Now, it’s scary how many Butterfingers I could eat in one sitting, but I certainly wouldn’t expect anyone to make a horror movie about the peanut butter-y candies. But, apparently, someone has. In fact, “the modern master of psychological terror” has. That’s right: Rob Lowe has directed Butterfinger the 13th, the “first-ever film produced not by a major studio or filmmaker, but by one of America’s iconic candy brands,” according to the candy company. (Butterfinger sees your Candy Land adaptation, Universal, and bypasses you one further!) No, this isn’t the subject of a Parks and Recreation episode: Lowe really has directed a film for Butterfingers, according to his publicist. Specifically, the film is a 25-minute-long comedy-horror, complete with the tagline, “You can’t scream with your mouth full.” So not only does Lowe have eclectic tastes when it comes to his career (jumping from brat pack flicks to Tommy Boy to The West Wing to Brothers & Sisters to Parks and Recreation to buying Miramax), but he also has good taste when it comes to candy. See the trailer after the jump — the film will be available on Facebook Oct. 13. READ FULL STORY »
Tag: Horror (41-50 of 355)
There was a time when even Stephen King didn’t think he’d finish the tale of Roland the Gunslinger and his quest to reach The Dark Tower. It took the near-death experience of getting hit by an out-of-control driver to finally spur him toward a resolution.
Now come rumblings that an ambitious plan by Ron Howard to make three movies and two TV mini-series out of the six-shooter-and-sorcery books — first suggested in April 2010 — may never even begin, as Universal Pictures, NBC and Howard’s Imagine Entertainment try to come to terms on how much it should cost, who pays for it, and what they’ll likely get in return.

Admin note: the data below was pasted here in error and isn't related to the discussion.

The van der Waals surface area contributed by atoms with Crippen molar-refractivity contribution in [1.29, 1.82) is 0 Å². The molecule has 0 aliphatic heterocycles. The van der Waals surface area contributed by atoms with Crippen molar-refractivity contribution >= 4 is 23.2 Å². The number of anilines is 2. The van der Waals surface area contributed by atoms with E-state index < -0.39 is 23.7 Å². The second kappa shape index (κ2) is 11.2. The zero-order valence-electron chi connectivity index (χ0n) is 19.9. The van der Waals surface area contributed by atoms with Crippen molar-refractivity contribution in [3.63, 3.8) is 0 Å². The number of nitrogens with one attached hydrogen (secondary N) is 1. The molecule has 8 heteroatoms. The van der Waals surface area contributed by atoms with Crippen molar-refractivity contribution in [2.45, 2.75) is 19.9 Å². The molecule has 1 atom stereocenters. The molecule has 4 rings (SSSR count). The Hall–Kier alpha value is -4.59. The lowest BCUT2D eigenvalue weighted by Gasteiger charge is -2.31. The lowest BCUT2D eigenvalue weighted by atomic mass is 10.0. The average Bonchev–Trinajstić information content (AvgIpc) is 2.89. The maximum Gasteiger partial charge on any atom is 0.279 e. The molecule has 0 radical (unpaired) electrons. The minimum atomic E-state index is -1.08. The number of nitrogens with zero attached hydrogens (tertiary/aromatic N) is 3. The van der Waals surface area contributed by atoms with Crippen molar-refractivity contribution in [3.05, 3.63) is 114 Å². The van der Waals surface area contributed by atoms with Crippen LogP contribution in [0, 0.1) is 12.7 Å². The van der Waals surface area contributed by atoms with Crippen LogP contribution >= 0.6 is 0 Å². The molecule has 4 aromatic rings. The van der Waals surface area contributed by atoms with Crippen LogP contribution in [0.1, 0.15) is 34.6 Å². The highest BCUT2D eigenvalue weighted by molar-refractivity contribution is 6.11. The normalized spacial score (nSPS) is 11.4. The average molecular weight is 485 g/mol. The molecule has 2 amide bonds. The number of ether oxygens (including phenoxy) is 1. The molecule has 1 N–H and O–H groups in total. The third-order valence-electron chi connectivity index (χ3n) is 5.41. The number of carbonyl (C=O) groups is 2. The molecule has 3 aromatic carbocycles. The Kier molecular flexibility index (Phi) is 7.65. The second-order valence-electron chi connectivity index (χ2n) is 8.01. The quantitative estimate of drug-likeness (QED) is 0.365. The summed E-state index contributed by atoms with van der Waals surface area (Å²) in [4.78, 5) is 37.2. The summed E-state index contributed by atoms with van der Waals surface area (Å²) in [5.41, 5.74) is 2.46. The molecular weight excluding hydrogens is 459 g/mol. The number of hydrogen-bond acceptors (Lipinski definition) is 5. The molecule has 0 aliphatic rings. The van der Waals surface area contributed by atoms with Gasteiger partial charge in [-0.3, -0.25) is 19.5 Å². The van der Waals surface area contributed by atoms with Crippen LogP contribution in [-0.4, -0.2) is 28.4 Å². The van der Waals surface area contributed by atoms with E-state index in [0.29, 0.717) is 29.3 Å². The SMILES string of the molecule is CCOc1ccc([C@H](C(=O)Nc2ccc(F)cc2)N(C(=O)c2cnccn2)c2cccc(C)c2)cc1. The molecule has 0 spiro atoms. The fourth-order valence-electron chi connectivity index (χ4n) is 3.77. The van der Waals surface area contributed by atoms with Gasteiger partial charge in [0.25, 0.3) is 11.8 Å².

It’s official. Gary Busey, recently seen as the cock-eyed Pepperoni Profit on Celebrity Apprentice, has joined the cast of Piranha 3DD.
It’s safe to assume Busey won’t be representing the “DD” portion of the film (we hope?) but the details of his character are yet unknown. The pic, helmed by The Weinstein Company, is set to bow November 23.
Though Tara Reid has denied her reported involvement with the film, the veteran actor still joins an edible young cast announced earlier this week. Attached to the project are Danielle Panabaker (Friday the 13th) and Matt Bush (Adventureland), as well as David Koechner (Hot Tub Time Machine).
So is Busey a perfect fit for the campy gore fest? READ FULL STORY »
There was a time — let’s call it “two weeks ago” — when the only people interested in The Human Centipede were humorous musicals writers, parodical video game constructors, eccentric foot tattoo devotees, tongue-in-cheek sock monkey manufacturers, the folks over at Funnyordie.com, and fans of extreme horror. But this twisted 2010 tale of a crazy German surgeon who stitches together three unfortunate victims to form a, yes, “human centipede” has now invaded mainstream TV comedy.
The Scream franchise has always been all about the — pardon the silly pun — totally killer soundbites. The now-classic line from Ghostface — “What’s your favorite scary movie?” — launched it all in the first movie, and the great bites have just flowed from there.
Some of my other favorites include this one from Billy (Skeet Ulrich) near the end of the original movie: “Now Sid, don’t you blame the movies. Movies don’t create psychos, movies make psychos more creative!” And the exchange in the bathroom between the cheerleaders, who are talking about Sidney, slays me every time I hear it, especially this part from the bitchier of the two cheerleaders: “And it f—ed her up royally. Think about it, her mother’s death leaves her disturbed and hostile in a cruel and inhumane world. She’s delusional. ‘Where’s God,’ etc. Completely suicidal. One day she snaps. She wants to kill herself but she realizes out that teen suicide is out this year and homicide is a much healthier, therapeutic expression.” I used to recite that on a near-daily basis back when I was in high school (read: I was a total dork) and knew all of the Scream dialogue by heart. Ah hell, who am I kidding? I still know the Scream dialogue by heart.